The society runs a website (bsir.org) to keep members informed of current events and to allow exchange of ideas, experience and progress in interventional radiological techniques. The website also seeks to inform other healthcare practitioners and the public about our practice and the types of procedures we undertake and how they might compare with other treatments. The website is interactive and feedback or comments from all users is encouraged.

Challenges Faced by UK Interventional Radiologists

One of the problems is that we are a small specialty and many UK interventional radiologists also have major commitments in diagnostic radiology. One of the challenges has been getting interventional radiologists to become more clinically involved with the patient. In order for interventional radiology to continue growing and have a role in modern patient management the discipline needs to embrace complete patient care from a more broader aspect. We need to be involved in accepting primary referrals, running outpatient clinics for new patients and following up our patients. We need to get away from the concept that we are just technicians.

Future of Interventional Radiology

We are a relatively new discipline which has grown out of the field of diagnostic radiology. This has created problems with the perception of the ability of interventional radiologists to provide complete patient care. However, many have taken on the role of the primary clinician, in a multidisciplinary setting, accepting primary referrals, running outpatient clinics and following up their own patients. In addition, many interventional radiologists have been great innovators and have developed techniques and treatments that are now mainstream patient care. I hope this trend continues and I look forward with anticipation to see what advancements the next generation of new trainees bring. With this in mind, we are developing certain measures to ensure future stability for this next generation.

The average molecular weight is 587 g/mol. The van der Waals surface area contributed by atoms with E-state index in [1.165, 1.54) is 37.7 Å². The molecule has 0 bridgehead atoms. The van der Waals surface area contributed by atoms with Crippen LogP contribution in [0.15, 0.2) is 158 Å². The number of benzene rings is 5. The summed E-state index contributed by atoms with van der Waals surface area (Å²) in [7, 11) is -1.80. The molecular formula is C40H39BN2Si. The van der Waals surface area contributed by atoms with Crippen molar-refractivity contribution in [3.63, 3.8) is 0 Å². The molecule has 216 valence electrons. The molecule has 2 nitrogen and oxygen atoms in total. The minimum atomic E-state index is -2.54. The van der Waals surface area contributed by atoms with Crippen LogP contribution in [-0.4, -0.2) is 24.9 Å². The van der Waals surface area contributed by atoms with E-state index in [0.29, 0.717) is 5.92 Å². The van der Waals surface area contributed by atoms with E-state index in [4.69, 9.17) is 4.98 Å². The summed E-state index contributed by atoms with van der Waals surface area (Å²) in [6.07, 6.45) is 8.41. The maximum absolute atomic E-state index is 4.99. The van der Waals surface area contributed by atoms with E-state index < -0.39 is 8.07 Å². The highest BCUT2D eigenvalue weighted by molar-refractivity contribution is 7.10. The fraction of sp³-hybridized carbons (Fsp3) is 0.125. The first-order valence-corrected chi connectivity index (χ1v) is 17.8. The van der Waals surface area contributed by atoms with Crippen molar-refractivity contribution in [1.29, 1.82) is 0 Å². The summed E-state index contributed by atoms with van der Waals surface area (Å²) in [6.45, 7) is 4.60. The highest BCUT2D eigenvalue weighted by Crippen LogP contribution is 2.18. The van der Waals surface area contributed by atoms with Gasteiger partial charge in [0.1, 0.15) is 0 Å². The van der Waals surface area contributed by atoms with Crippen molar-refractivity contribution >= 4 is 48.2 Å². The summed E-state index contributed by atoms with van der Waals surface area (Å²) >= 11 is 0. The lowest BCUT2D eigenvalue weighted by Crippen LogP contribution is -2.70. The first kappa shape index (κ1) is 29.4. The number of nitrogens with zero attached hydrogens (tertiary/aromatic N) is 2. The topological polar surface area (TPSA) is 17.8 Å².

The BSIR has developed a new curriculum for specific IR training. The Royal College of Radiologists (RCR) here in the UK has worked hard to provide more specialised training based on the trainees preferences (Focused Individual Training – FIT) which will enable fast-track training. In addition the BSIR has been active in developing guidelines for the provision of future services, particularly in the field of emergency vascular disease and obstetrics.


There is plenty of opportunity for young trainees who choose to specialise in IR. Previously, radiology attracted much interest from medical students and junior doctors as it was seen as a good lifestyle option. The modern hospital based interventional radiologist is more procedure-based involved in 24-hour patient care. Also, the field of IR is expanding into several new territories, particularly in the fields of oncology and gynaecology. Interventional Oncology (IC) is a rapidly expanding field involved in the whole gamut of patient care. From the delivery of targeted chemotherapy to guided tumour ablations new treatments are appearing all the time and being refined and developed. With advances in gene therapy and nanotechnology the interventional radiologist who can guide his microcatheters into the most difficult places and will be in high demand.